will be leaving the corner location it got its name from in Sag Harbor.
Tracy Mitchell, the executive director, made the announcement at a Sag Harbor Village Board meeting on Tuesday night, saying the theater won't be renewing its lease, which ends in May 2013.
"It's been our home for 20 years. Now, we're looking toward the next 20," Mitchell said by phone on Wednesday.
Theater administrators don't want it to move far. "We'd love to stay in Sag Harbor. That's the goal," Mitchell said. "It's been a great boon to be on a Main Street, to have the walk-by traffic from the and the yachts."
“Lots of places and businesses are having a difficult time, and Bay Street is one of them," said Mayor Brian Gilbride. “Certainly, Bay Street Theatre has become a great part of the village. I would like to see them stay there."
But Mitchell explained that there are actually a number of reasons for the decision to move. Administrators recently heard from Pat Malloy, the building owner, someone Mitchell describes as a supporter, who said the rent will go up once again, bringing the rent up to $200,000 per year. "If it was just that fact alone, it wouln't be so bad," Mitchell said.
The nonprofit organization that runs the 299-seat theater also incurs $200,000 to $300,000 per year in additional rents for housing and storage.
Since Bay Street is a professional theater and governed by the rules of the Actors' Equity Association, the theater must provide housing for the actors and other crew. There is no housing space within the theater, so it must finding rentals at the height of summer. Plus, the housing has to be within a half-mile, according to the actors union, otherwise the theater has to foot the bill for transportation.
A shop in Riverhead is rented to store props and as a place to build sets, Mitchell said.
"We pay $400 to $500,000 just in rents," Mitchell said. As a non-profit organization, the theater applies for grants and underwriting opportunities. "They look at us like we have two heads when they see how much we're paying in rents," she said. While staff try to explain the expensive rental market in the Hamptons, she added, it's a difficult position to be in.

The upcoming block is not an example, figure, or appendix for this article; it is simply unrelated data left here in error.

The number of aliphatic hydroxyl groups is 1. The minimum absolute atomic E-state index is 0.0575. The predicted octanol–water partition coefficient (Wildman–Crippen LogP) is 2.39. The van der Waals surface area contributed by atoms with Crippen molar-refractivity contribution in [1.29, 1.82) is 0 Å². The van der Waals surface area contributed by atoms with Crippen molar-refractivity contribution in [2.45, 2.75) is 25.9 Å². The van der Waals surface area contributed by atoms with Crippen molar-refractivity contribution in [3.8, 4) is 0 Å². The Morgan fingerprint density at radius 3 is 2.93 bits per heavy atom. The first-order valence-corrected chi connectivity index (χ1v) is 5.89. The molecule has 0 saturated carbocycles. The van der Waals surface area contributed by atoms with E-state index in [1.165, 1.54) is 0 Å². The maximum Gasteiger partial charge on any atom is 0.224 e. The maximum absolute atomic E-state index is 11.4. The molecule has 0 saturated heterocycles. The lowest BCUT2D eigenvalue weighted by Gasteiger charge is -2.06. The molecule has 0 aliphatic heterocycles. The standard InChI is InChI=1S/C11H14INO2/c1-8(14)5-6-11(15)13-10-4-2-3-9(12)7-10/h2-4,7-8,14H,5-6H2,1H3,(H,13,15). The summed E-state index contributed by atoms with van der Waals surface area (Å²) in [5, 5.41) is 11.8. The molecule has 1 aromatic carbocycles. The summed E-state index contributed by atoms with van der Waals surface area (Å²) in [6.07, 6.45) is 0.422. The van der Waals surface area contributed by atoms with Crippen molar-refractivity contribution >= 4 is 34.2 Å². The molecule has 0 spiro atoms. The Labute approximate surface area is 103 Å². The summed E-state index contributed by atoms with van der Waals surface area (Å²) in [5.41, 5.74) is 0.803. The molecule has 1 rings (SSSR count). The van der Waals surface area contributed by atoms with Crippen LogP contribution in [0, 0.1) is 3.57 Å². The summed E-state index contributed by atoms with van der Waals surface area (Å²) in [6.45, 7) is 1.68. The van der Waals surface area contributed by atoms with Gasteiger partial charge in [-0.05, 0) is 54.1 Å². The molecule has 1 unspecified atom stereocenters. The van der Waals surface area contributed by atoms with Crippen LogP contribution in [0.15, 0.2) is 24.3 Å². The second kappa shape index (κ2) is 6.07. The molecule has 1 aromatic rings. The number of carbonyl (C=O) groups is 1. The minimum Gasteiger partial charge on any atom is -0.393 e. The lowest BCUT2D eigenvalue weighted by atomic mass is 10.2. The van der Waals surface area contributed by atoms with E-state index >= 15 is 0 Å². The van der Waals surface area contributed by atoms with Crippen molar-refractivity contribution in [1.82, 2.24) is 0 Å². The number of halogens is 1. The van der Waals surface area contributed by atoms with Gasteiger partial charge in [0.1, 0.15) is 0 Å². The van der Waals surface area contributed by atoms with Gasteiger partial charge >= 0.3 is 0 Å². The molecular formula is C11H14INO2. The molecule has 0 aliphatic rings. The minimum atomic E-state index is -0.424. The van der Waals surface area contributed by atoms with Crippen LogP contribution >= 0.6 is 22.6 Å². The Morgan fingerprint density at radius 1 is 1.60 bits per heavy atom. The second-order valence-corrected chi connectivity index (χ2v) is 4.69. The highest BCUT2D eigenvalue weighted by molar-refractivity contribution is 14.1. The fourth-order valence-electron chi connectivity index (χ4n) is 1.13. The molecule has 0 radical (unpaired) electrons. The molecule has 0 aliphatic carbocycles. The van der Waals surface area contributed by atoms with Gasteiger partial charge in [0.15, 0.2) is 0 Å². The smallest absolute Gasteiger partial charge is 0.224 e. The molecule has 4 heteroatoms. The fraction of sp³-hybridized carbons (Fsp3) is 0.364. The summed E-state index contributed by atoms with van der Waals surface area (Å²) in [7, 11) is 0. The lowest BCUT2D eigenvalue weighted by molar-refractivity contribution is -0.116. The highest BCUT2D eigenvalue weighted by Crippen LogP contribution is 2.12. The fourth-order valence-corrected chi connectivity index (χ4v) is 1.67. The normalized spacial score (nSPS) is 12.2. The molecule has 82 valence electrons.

The annual budget is about $2.4 million, Mitchell said.
Attracting large donations has also proven difficult. "Big donors want to know we're still going to be here" in years to come, Mitchell said. "Since we don't own our home, there's no guarantee."
In the midst of the annual appeal, the goal is $375,000. So far, another $250,000 is still needed.
The ideal situation, she said, is that the theater could find a new home where the auditorium, box office and housing are on one property. "Other successful regional theaters do it that way," she said.
Bay Street has formed a venue and housing committee and is working with developers and real estate experts to explore what's available.
In Sag Harbor, the former property a few blocks away on Division Street is vacant since the . Mitchell said the owner, the Archdiocese of New York, is only interested in renting and shows would require the diocese's "blessing."
The group are looking at properties not utilized, Mitchell said, mentioning the building where La Superica is located and has several vacancies. "How great would it be to come over the bridge to Sag Harbor and, on your right, see a park and a building with a theater?," she said, referring to the former Professional Building on Ferry Road, where condos have been planned, next to the .
While there is still more than a year-and-a-half, and one summer season, left on the lease, "It's not that much time," Mitchell said.
And if the theater's new home hasn't been found or isn't ready in time? Mitchell said they are a creative bunch. "Maybe we're a theater without four walls for a while? Maybe we perform under a tent in ? Maybe on the beach? Who knows."